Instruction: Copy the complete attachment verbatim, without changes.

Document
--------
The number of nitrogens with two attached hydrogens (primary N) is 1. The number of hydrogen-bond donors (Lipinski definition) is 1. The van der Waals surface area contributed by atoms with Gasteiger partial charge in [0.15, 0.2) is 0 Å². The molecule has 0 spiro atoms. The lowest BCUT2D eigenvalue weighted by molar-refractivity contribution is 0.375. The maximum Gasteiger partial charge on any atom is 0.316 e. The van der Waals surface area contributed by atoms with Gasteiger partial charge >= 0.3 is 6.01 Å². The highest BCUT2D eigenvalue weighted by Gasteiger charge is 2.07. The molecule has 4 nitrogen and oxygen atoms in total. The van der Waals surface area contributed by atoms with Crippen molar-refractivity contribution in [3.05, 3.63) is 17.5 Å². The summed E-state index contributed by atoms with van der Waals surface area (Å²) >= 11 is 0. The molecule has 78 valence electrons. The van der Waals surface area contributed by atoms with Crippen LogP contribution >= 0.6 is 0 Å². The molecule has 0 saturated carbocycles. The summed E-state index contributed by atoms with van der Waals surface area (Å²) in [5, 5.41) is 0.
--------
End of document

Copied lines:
The number of nitrogens with two attached hydrogens (primary N) is 1. The number of hydrogen-bond donors (Lipinski definition) is 1. The van der Waals surface area contributed by atoms with Gasteiger partial charge in [0.15, 0.2) is 0 Å². The molecule has 0 spiro atoms. The lowest BCUT2D eigenvalue weighted by molar-refractivity contribution is 0.375. The maximum Gasteiger partial charge on any atom is 0.316 e. The van der Waals surface area contributed by atoms with Gasteiger partial charge >= 0.3 is 6.01 Å². The highest BCUT2D eigenvalue weighted by Gasteiger charge is 2.07. The molecule has 4 nitrogen and oxygen atoms in total. The van der Waals surface area contributed by atoms with Crippen molar-refractivity contribution in [3.05, 3.63) is 17.5 Å². The summed E-state index contributed by atoms with van der Waals surface area (Å²) >= 11 is 0. The molecule has 78 valence electrons. The van der Waals surface area contributed by atoms with Crippen LogP contribution >= 0.6 is 0 Å². The molecule has 0 saturated carbocycles. The summed E-state index contributed by atoms with van der Waals surface area (Å²) in [5, 5.41) is 0.